Recent years have seen a large increase in the change pressure upon the Linux kernel. Increased commercial interest, increased involvement from IT corporations and increased usage of Linux have brought in many more kernel developers, and the productivity of the developers is increasing. The kernel team have adapted to this increased pressure by making significant changes to the manner in which the public kernel is developed, tested and distributed. In this session we will review those process changes and the reasons for making them. We will spend some time understanding how the kernel team is presently operating. Especial attention will be paid to shortcomings in the current development process and in the manner in which we implement it.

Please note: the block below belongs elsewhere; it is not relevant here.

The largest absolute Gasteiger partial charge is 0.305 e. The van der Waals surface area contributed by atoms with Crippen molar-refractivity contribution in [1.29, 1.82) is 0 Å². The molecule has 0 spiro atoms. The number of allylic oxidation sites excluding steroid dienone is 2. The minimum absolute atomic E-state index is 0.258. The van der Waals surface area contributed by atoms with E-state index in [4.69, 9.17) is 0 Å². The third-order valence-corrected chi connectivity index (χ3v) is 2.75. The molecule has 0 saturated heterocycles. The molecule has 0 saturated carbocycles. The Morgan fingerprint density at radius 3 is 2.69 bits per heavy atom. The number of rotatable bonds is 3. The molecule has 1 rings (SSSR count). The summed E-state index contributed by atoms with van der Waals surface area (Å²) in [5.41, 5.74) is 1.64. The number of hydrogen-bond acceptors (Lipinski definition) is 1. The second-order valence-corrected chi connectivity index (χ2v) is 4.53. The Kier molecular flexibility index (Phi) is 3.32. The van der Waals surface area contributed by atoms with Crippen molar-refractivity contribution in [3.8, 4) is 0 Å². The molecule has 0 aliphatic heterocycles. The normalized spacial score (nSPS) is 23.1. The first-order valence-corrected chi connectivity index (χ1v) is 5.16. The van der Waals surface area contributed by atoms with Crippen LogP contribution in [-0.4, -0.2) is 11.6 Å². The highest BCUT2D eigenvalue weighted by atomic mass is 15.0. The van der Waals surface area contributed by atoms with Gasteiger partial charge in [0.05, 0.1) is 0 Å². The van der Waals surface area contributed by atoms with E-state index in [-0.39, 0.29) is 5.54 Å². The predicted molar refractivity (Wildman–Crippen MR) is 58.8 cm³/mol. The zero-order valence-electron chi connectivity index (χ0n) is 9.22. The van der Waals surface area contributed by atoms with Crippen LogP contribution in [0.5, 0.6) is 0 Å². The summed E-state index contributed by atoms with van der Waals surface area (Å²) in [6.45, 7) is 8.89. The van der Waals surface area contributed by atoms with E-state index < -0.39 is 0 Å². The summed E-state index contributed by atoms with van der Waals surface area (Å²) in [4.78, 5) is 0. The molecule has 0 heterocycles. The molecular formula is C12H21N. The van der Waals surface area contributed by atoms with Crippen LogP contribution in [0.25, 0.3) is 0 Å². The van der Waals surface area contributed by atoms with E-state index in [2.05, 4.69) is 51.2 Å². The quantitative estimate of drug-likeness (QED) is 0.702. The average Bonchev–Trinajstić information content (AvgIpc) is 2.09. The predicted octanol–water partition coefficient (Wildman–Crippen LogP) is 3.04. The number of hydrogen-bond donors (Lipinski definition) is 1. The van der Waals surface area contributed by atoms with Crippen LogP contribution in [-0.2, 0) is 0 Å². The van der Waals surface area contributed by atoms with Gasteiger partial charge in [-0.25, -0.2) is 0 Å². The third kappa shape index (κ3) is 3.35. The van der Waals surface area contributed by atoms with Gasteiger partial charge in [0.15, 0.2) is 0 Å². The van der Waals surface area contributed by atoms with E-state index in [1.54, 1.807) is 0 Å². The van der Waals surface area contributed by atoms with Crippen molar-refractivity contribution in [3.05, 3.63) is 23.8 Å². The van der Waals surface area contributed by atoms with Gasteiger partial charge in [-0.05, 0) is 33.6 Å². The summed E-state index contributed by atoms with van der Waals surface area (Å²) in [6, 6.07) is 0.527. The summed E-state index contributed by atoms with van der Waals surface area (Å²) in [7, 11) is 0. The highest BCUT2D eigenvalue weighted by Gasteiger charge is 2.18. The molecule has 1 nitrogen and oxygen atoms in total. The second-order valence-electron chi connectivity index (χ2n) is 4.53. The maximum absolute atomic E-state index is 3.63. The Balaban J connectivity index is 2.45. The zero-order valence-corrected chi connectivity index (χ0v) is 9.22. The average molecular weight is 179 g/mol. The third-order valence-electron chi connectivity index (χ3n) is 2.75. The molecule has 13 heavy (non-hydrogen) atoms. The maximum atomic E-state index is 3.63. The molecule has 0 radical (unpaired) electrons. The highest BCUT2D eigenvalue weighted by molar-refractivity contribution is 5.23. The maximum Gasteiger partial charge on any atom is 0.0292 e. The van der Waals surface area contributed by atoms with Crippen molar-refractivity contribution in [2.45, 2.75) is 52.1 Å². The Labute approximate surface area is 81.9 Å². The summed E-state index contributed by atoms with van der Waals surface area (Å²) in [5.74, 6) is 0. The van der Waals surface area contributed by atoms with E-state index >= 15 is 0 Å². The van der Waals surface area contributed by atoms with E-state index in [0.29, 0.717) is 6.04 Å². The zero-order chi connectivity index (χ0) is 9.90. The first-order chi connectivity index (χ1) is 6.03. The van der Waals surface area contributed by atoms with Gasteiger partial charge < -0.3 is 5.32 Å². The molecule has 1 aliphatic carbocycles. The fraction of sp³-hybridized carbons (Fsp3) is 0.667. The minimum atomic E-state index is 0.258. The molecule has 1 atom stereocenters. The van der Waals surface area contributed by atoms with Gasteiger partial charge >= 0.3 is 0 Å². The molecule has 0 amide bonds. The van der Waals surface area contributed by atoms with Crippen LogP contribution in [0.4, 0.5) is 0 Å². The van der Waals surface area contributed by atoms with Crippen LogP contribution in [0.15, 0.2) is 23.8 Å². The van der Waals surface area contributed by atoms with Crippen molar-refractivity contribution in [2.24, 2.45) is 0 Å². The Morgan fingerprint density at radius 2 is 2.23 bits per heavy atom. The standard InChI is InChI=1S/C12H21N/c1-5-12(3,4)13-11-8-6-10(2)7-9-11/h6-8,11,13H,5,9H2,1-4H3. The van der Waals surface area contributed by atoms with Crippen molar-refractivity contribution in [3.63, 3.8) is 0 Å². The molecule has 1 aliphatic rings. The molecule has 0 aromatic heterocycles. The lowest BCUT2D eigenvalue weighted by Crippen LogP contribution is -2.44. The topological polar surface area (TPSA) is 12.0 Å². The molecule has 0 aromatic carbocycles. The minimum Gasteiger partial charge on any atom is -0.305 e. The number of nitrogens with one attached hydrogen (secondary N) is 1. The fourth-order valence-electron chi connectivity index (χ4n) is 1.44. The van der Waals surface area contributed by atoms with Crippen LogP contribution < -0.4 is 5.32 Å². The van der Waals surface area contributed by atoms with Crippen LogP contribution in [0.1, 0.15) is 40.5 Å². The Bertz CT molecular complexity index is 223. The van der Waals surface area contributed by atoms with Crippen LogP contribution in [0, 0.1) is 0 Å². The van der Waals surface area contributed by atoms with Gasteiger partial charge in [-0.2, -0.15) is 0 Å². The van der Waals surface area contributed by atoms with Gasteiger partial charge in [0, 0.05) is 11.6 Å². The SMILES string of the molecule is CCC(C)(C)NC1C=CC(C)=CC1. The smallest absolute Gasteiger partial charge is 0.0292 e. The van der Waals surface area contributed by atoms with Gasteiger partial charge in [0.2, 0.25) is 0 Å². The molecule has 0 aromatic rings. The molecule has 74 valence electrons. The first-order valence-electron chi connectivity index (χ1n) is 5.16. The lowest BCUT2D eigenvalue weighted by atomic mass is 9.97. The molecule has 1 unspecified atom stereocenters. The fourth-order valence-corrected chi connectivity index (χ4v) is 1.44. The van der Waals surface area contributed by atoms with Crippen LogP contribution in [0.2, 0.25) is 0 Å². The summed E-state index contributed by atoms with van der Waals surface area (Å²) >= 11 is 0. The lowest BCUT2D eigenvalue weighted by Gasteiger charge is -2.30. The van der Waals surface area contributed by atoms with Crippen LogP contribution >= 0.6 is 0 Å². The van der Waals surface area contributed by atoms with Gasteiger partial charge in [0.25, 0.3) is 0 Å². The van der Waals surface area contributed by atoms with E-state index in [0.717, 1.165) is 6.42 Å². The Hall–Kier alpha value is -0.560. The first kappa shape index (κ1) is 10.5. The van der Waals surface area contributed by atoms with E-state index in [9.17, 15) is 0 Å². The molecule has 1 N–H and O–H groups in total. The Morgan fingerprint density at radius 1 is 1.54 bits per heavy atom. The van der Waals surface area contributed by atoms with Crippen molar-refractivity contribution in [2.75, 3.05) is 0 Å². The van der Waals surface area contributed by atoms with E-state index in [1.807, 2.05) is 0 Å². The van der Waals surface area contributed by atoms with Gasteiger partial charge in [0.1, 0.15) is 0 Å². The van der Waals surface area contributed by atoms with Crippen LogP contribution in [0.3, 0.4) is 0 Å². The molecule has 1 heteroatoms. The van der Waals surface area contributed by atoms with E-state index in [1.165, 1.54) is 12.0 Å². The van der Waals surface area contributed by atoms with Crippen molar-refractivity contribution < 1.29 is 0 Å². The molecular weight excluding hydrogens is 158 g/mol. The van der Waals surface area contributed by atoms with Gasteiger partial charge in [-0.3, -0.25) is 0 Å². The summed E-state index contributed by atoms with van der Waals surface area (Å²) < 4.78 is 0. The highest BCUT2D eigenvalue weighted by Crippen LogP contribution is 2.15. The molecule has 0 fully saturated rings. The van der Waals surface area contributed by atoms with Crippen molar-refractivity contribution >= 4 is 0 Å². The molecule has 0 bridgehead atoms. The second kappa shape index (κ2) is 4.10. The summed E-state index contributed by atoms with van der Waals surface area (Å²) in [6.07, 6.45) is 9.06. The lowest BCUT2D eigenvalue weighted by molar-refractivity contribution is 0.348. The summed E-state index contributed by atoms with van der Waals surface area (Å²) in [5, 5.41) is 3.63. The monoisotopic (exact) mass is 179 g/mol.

Über den Autor Andrew Morton: Andrew Morton is the lead maintainer for the Linux® public production kernel. His work is supported by OSDL. Andrew works with Linux creator Linus Torvalds, the kernel subsystem maintainers, Linux distribution companies, hardware vendors and other interested parties to ensure that the public production kernel meets their needs. He is the final arbitrator on determining what code is accepted into the Linux production kernel. Andrew has worked in software development for more than 20 years. As principal engineer at Digeo, he was responsible for the base operating system in the company's broadband digital home entertainment products. Prior to Digeo, he was product development manager for Nortel Networks Australian R&D labs. Previously Andrew served as managing director of an Australia-based personal computer firm and also worked as a hardware engineer for an Australian maker of digital gaming equipment.